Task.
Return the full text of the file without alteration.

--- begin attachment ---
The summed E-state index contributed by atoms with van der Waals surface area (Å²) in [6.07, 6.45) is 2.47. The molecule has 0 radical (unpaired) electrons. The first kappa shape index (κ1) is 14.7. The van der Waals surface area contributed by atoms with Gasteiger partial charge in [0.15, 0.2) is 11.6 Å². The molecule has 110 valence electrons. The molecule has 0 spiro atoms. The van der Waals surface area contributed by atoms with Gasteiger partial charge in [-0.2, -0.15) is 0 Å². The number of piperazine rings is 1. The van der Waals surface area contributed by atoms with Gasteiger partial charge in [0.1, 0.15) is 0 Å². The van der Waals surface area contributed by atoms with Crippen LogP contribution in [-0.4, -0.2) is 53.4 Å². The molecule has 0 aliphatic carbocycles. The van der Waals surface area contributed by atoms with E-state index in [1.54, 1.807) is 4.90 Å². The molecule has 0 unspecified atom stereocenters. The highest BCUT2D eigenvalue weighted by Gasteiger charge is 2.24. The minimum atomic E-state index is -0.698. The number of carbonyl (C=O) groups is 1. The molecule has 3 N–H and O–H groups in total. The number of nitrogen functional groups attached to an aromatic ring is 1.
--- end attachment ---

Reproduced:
The summed E-state index contributed by atoms with van der Waals surface area (Å²) in [6.07, 6.45) is 2.47. The molecule has 0 radical (unpaired) electrons. The first kappa shape index (κ1) is 14.7. The van der Waals surface area contributed by atoms with Gasteiger partial charge in [0.15, 0.2) is 11.6 Å². The molecule has 110 valence electrons. The molecule has 0 spiro atoms. The van der Waals surface area contributed by atoms with Gasteiger partial charge in [-0.2, -0.15) is 0 Å². The number of piperazine rings is 1. The van der Waals surface area contributed by atoms with Gasteiger partial charge in [0.1, 0.15) is 0 Å². The van der Waals surface area contributed by atoms with Crippen LogP contribution in [-0.4, -0.2) is 53.4 Å². The molecule has 0 aliphatic carbocycles. The van der Waals surface area contributed by atoms with E-state index in [1.54, 1.807) is 4.90 Å². The molecule has 0 unspecified atom stereocenters. The highest BCUT2D eigenvalue weighted by Gasteiger charge is 2.24. The minimum atomic E-state index is -0.698. The number of carbonyl (C=O) groups is 1. The molecule has 3 N–H and O–H groups in total. The number of nitrogen functional groups attached to an aromatic ring is 1.